DIY Frequently Asked Questions / Wood Preservatives Waterproofers')">
Water repellents minimize water damage on pressure-treated and untreated wood. Some also contain a mildewcide to control mold and mildew. Use water repellent formulated for immediate application to pressure-treated wood to avoid premature cracking, splitting, splintering and warping. Periodic re-applications help prevent water damage as wood ages.
Wood preservatives by themselves provide no protection against moisture or water. Water repellency must be formulated into the product. Mildewcides are also frequently formulated into preservatives.
Water-borne, water-repellent preservatives for wood offer lower environmental hazards and convenient water cleanup. They provide an alternative to conventional solvent-based, water-repellent preservatives while retaining effectiveness, rapid drying qualities and excellent paintability.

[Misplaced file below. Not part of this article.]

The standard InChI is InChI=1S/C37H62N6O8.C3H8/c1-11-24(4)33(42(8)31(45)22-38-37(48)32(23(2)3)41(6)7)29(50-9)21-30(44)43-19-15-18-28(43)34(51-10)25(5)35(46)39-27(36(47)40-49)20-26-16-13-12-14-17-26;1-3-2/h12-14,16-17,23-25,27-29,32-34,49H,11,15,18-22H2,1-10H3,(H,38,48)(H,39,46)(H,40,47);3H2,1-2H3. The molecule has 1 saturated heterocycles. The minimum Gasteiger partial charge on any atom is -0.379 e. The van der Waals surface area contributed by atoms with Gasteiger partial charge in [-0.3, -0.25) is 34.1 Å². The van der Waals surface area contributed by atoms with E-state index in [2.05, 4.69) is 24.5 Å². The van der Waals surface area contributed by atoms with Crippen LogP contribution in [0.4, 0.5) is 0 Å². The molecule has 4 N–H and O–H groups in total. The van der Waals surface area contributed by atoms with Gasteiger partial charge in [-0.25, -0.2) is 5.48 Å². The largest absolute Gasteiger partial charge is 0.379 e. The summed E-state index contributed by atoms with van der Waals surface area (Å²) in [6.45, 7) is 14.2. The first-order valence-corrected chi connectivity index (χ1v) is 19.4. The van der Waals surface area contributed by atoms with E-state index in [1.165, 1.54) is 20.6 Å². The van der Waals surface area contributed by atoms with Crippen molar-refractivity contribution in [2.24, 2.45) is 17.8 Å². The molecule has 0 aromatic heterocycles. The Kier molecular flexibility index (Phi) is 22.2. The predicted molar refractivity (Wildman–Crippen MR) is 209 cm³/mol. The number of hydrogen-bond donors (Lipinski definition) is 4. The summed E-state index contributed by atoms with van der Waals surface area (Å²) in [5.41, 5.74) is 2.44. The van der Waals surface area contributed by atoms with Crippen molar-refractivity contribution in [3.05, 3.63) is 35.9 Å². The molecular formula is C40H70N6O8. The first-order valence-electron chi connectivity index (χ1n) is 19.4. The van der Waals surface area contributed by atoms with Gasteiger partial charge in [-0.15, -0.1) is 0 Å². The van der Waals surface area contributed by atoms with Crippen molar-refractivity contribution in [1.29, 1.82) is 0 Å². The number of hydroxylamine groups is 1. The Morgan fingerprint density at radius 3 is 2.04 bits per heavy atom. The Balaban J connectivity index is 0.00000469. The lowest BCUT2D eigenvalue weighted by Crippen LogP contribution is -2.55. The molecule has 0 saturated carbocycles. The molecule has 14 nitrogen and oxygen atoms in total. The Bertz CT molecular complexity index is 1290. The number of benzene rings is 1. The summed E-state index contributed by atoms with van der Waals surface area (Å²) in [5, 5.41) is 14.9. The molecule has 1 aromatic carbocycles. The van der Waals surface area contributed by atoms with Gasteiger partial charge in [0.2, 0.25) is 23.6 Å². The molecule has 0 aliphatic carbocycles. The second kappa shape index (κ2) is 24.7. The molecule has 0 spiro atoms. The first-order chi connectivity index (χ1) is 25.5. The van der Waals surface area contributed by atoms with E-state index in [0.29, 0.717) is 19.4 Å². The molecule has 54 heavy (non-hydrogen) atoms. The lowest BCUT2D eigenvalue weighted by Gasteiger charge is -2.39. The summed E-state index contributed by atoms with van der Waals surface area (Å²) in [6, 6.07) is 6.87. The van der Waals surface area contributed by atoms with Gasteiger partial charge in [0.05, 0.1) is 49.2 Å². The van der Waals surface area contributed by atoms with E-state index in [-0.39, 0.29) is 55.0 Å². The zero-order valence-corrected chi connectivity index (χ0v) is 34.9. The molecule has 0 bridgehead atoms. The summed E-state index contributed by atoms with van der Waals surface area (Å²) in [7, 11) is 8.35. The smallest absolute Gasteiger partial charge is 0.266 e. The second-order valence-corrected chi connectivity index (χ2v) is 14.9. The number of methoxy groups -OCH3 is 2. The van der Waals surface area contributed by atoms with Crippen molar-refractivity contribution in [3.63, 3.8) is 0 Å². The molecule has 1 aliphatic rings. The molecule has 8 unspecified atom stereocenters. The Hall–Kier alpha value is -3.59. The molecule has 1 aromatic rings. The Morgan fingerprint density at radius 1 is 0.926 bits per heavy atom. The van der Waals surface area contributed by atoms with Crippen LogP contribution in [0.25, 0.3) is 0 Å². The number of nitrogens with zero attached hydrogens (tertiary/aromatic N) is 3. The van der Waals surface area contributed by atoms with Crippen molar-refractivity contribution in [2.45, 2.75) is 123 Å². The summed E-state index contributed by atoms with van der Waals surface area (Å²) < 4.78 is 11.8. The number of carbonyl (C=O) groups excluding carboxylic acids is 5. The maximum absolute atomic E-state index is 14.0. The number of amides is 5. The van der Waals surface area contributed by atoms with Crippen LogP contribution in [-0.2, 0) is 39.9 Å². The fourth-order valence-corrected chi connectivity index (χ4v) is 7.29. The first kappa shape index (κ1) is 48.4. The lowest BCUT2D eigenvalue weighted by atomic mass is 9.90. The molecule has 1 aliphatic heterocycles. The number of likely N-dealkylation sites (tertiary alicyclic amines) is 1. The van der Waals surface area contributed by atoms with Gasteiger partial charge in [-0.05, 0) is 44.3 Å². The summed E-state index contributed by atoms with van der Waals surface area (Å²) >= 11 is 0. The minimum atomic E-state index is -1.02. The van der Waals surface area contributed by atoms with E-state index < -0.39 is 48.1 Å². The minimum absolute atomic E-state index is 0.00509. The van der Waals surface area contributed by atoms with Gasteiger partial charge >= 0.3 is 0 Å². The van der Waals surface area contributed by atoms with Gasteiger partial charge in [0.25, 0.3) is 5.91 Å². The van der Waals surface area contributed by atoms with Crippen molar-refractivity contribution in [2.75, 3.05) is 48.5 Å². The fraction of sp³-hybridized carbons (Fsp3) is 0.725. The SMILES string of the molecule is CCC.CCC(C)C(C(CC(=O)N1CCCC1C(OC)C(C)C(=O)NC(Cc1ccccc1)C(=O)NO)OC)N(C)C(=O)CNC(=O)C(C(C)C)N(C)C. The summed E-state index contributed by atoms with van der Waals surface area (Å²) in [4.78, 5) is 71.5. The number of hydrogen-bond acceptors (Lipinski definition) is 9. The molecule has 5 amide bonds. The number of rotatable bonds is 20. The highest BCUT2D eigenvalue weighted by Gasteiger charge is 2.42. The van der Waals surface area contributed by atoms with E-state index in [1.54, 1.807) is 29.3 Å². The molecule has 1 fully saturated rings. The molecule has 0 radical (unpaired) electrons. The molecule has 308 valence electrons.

Wood toners are water repellents that add color to highlight wood grain. Although toners are not to be used as if they are stains, adding color to a water repellent gives wood the benefit of ultraviolet light protection.
Most toners on the market are designed for use on pressure-treated wood. Some repellents contain ingredients that cause water to bead.
Specialty waterproofers include a multi-surface formula that can be used on brick and concrete, an aerosol version that works well for small exterior projects, a fence protector, a leather and fabric protector and a sport waterproofer specially designed for use on outdoor fabric and sporting equipment.